Scouting Padres Prospect: Nick Hundley

When the San Diego Padres tabbed Nick Hundley 76th overall in round two of the 2005 MLB Draft some obvious questions came with it. Isn't catching one of the stronger positions in the system? George Kottaras is the future, isn't he?

All valid points to date but the Padres hold a firm belief that you can never have too many backstops. They proved that when they sent third round pick Billy Killian to the Texas Rangers this off-season – dealing from strength.

And Nick Hundley has the promise to be strength and so much more. The former Arizona Wildcat has quickly emerged as a top prospect in his one year in the system. He combines power, average and plate discipline – a rare trifecta for a catcher.

"Hundley has a rare combination of power and patience," said Grady Fuson, the Padres' vice president of scouting and player development. "Had some trouble defensively but he controls the pitching staff."

A former fifth round pick by the Marlins out of high school, Hundley flashed power in his pro debut, swatting seven homers and seven doubles for the Eugene Emeralds. The plate discipline he was known to have also came with him as he posted a 33-to-35 walk-to-strikeout ratio.

Hundley was moved up to Fort Wayne late in the year where he saw action in ten games, playing sporadically. He hit .222 with five RBI's.

Always a high average hitter in college, Hundley's swing had some loop in it with the wood bat and exposed a hole along with it. What was once a compact swing got a little long in his first season and resulted in a .250 average in 43 games with the Ems. His pull-power mentality is a drawback but an off-season should bring him back to the player he was in college that uses all fields. Placed in the cleanup spot, he has a tendency to think big as a run producer and gets away from his strengths. The result was a .222 average with runners in scoring position (RISP) for Eugene and that number looked good compared to his work with RISP and two outs – .045 in such situations.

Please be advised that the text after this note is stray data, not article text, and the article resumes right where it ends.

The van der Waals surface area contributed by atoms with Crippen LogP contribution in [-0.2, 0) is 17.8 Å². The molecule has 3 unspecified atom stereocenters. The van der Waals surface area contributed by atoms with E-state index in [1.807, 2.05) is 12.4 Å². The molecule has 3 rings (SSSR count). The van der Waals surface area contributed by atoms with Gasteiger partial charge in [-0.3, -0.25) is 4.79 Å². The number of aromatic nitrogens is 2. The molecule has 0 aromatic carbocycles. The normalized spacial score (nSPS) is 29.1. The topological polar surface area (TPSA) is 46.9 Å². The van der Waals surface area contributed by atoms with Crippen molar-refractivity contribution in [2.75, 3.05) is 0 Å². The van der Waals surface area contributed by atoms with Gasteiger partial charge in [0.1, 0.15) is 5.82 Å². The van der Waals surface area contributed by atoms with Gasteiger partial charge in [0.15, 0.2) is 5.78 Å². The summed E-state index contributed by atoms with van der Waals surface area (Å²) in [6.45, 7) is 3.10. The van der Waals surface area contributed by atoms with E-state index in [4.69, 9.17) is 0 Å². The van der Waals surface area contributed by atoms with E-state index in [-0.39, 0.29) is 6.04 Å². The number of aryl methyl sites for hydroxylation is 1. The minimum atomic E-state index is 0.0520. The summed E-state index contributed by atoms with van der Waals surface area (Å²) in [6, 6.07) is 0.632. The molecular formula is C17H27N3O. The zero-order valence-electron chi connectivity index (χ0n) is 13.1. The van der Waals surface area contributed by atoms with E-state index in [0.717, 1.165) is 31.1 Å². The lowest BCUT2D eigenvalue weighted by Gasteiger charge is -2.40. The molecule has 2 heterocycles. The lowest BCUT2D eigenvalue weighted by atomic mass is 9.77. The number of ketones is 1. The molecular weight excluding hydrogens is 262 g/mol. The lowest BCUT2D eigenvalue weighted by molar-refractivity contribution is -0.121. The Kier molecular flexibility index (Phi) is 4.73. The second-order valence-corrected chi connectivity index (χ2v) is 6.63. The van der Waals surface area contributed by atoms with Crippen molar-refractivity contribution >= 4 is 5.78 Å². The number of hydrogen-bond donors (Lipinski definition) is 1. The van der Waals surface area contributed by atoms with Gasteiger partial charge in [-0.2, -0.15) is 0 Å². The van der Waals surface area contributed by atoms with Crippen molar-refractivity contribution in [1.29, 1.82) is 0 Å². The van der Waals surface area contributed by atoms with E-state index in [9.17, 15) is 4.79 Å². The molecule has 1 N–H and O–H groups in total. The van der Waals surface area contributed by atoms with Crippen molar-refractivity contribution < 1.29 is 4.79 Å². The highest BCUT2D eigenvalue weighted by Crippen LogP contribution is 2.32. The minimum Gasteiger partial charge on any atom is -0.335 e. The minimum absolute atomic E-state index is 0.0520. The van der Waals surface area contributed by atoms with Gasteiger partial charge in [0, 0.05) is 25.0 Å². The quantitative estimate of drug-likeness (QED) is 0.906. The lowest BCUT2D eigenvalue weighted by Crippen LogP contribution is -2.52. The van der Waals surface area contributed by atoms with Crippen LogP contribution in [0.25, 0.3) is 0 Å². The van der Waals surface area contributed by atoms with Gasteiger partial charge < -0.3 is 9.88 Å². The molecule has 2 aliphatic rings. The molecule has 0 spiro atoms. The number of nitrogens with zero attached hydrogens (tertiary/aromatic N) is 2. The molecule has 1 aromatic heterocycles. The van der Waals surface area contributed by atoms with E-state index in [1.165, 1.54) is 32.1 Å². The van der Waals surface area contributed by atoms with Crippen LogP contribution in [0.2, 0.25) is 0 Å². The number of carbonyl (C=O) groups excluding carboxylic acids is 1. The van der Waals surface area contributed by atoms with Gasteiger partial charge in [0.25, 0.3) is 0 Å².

The strangest part of his game was on the defensive side. Normally sound behind the plate and touted for his defensive prowess, Hundley struggled with his blocking skills. Hundley, used to perhaps less movement, had a compact crouch behind the plate early in the year and widened out his stance as the season progressed so he could effectively slide laterally to get the errant ball. The hope is the new approach will cut down on the 15 passed balls (his 14 passed balls led the Northwest League) and nine errors he was credited with over two leagues. Hundley did throw out 23 of the 66 thieves trying to steal a base against him, good for 34.8 percent.

One of the biggest adjustments for Hundley was seeing action behind the plate on a nightly basis rather than the three times a week he would in Arizona. He tied for the league lead with 40 games behind the plate in the Northwest League. Stamina will be an issue he confronts this coming year as the wear and tear hits a catcher more than any other position.

While he struggled defensively, several pitchers praised his game-calling ability, a big part of his job.

"Nick Hundley and I would talk before we actually would go out and pitch," pitcher Grant Varnell said. "Say we were pitching a team that likes to go the other way with the ball, we'd talk about how we were going to bust them in or what type pitches we'll use and just certain philosophies before the game on how to succeed or get better. He's pretty good with getting with me on the same page and calling the pitches that I like in certain situations. That's definitely good for me. He's a good catcher and does a good job blocking and throwing out runners."

The Oregon native will have his rise through the system blocked at times, depending on what they do with Kottaras and Colt Morton. If Kottaras is back in Mobile, Hundley will be the full-time catcher in Fort Wayne.

His ultimate success will be based around his bat. He has an above average arm behind the plate and his defense will improve but can he maintain the high on base percentage to compliment his power? A shorter approach at the plate probably won't take away much power and it will prevent him from swinging for the fences in key situations.

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